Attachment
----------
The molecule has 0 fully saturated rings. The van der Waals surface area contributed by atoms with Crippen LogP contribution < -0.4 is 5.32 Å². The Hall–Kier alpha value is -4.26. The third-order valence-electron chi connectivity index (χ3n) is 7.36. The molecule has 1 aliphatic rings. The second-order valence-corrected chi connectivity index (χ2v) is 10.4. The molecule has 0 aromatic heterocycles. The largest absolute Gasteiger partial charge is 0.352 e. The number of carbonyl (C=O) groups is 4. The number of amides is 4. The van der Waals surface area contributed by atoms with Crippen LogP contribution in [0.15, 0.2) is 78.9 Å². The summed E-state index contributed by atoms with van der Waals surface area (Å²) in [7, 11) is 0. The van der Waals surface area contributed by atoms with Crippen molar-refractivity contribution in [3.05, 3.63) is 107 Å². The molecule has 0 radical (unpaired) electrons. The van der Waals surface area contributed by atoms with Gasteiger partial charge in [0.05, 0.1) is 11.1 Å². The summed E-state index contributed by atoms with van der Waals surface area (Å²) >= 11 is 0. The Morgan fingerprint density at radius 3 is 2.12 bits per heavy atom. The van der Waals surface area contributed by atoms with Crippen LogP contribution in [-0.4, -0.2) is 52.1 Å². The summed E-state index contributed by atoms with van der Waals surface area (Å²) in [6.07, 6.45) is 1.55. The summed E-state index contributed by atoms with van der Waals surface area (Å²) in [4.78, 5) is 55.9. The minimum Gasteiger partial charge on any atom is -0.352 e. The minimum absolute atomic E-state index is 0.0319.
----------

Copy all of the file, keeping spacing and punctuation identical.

The molecule has 0 fully saturated rings. The van der Waals surface area contributed by atoms with Crippen LogP contribution < -0.4 is 5.32 Å². The Hall–Kier alpha value is -4.26. The third-order valence-electron chi connectivity index (χ3n) is 7.36. The molecule has 1 aliphatic rings. The second-order valence-corrected chi connectivity index (χ2v) is 10.4. The molecule has 0 aromatic heterocycles. The largest absolute Gasteiger partial charge is 0.352 e. The number of carbonyl (C=O) groups is 4. The number of amides is 4. The van der Waals surface area contributed by atoms with Crippen LogP contribution in [0.15, 0.2) is 78.9 Å². The summed E-state index contributed by atoms with van der Waals surface area (Å²) in [7, 11) is 0. The van der Waals surface area contributed by atoms with Crippen molar-refractivity contribution in [3.05, 3.63) is 107 Å². The molecule has 0 radical (unpaired) electrons. The van der Waals surface area contributed by atoms with Gasteiger partial charge in [0.05, 0.1) is 11.1 Å². The summed E-state index contributed by atoms with van der Waals surface area (Å²) >= 11 is 0. The Morgan fingerprint density at radius 3 is 2.12 bits per heavy atom. The van der Waals surface area contributed by atoms with Crippen LogP contribution in [-0.4, -0.2) is 52.1 Å². The summed E-state index contributed by atoms with van der Waals surface area (Å²) in [6.07, 6.45) is 1.55. The summed E-state index contributed by atoms with van der Waals surface area (Å²) in [4.78, 5) is 55.9. The minimum Gasteiger partial charge on any atom is -0.352 e. The minimum absolute atomic E-state index is 0.0319.